Colleyville fruits of labor bloom in 2014
01/06/2014 1:15 PM
01/06/2014 1:17 PM
Mayor David Kelly says the city will see plenty of change in the new year.
The city will see the fruits of planning from City Council meetings as developments, both commercial and residential, begin to spring up in the city, he said.
“I think it’s probably going to be a very good growth year,” Kelly said. “In both the economical and residential standpoint it will be a very good year in Colleyville.”
Many of the residential developments the City Council passed in the previous year will become available lots, and specialty grocer Whole Foods will open.
The city has called the Whole Foods development a game changer. Its presence has changed the market for Colleyville and more retailers have shown interest in the Northeast Tarrant city, Kelly said.
There also will be more construction in the city as improvements are made to the city’s infrastructure on roadways such as SH 26, Glade Road and roundabouts are added along Cheek-Sparger Road.
With that construction comes mobility challenges, but Kelly said city staff has worked to limit the interruptions.
“The key on mobility is doing things that keep our residents and those traveling through our city moving, but still maintaining the small-town feel,” he said.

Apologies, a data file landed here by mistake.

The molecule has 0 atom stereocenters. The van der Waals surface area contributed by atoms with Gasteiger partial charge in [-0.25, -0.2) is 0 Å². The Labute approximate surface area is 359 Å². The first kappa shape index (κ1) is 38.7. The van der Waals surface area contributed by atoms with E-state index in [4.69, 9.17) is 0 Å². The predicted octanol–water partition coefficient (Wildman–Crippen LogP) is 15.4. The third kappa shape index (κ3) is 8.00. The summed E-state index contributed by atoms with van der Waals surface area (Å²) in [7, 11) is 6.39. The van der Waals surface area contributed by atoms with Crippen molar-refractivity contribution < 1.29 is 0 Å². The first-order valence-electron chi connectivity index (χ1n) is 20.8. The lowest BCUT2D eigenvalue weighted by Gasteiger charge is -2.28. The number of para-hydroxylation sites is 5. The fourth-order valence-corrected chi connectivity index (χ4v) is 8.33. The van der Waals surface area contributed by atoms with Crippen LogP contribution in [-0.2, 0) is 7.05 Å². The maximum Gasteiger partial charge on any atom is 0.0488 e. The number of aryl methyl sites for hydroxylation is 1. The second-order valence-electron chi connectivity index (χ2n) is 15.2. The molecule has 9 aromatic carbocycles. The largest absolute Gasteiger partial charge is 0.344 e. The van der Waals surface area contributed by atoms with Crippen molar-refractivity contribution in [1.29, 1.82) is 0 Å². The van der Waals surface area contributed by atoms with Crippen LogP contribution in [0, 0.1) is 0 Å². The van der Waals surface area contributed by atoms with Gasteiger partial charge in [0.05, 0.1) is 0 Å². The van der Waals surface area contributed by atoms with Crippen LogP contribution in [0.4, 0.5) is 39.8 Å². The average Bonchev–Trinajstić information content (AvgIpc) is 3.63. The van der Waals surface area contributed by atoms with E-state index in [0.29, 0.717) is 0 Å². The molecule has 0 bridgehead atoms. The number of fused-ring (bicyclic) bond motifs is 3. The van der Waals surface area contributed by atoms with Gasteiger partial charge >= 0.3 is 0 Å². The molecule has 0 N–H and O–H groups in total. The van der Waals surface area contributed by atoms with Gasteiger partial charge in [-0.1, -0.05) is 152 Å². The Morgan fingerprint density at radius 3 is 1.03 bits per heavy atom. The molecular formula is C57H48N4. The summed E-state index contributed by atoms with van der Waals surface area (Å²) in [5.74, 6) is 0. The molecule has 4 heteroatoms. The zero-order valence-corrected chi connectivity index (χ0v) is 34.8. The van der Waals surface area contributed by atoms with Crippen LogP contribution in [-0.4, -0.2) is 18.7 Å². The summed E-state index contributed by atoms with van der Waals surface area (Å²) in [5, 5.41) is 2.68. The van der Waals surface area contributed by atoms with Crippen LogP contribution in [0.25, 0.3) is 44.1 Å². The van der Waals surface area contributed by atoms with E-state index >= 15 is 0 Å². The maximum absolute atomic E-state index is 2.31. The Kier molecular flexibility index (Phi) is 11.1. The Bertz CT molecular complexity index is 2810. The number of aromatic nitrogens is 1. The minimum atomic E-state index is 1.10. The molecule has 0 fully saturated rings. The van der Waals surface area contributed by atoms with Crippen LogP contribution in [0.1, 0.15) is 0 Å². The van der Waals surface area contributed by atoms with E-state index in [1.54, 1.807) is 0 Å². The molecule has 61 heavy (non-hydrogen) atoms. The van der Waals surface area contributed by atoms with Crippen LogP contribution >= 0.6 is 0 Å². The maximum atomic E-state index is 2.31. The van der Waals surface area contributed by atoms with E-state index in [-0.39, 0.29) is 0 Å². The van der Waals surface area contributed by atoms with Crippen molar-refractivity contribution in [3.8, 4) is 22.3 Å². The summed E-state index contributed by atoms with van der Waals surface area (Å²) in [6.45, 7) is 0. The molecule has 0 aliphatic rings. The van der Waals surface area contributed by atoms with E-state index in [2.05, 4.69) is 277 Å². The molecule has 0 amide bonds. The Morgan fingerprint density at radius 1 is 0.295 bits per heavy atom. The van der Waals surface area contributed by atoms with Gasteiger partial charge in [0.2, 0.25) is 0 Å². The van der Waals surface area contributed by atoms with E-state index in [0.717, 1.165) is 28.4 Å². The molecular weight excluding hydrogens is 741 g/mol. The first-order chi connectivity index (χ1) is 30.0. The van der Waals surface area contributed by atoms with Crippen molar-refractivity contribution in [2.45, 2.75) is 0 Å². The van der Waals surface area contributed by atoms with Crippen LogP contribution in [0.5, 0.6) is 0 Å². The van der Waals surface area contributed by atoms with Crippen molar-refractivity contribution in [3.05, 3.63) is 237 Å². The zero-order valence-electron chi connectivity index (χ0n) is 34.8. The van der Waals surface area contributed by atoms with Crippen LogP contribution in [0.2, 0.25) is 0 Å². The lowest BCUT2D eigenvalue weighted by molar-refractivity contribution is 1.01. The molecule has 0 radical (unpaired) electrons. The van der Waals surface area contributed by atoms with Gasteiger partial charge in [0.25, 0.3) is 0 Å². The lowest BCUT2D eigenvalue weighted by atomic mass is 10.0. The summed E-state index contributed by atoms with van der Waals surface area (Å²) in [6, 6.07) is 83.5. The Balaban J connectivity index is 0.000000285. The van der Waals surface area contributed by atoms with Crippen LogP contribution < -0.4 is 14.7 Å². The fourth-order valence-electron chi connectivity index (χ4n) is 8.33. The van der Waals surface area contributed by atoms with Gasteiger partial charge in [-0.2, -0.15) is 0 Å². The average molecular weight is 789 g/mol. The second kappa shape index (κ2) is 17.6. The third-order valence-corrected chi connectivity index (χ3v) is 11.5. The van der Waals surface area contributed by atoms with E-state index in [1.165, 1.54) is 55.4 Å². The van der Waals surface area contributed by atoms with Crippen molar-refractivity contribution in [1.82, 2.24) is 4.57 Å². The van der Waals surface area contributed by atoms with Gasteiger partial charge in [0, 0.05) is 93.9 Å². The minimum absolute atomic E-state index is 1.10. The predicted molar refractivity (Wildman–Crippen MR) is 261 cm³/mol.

This year, the city will work on a comprehensive master plan with a completion goal of early 2015. The plan, which will include citizen input, will provide direction for the city’s economic and residential endeavors.
“This will be a very important piece to get updated,” Kelly said.
City officials expect public meetings on the plan to begin in the spring.
Recently, the city’s Sidewalk Committee proposed amendments to the city’s sidewalk policies that City Council members will review in January.
Kelly said sidewalks are an important part of Colleyville, and citizens are demanding more connectivity. He said he hopes to have a fair plan that allows the city to meet citizen needs in the long run.
While 2014 will bring plenty of change to the city, Kellysaid he plans to keep the city’s small-town charm.
“I still want them to believe that it’s the hidden jewel in the Metroplex,” he said. “When you’re here you’re going to call it home.”
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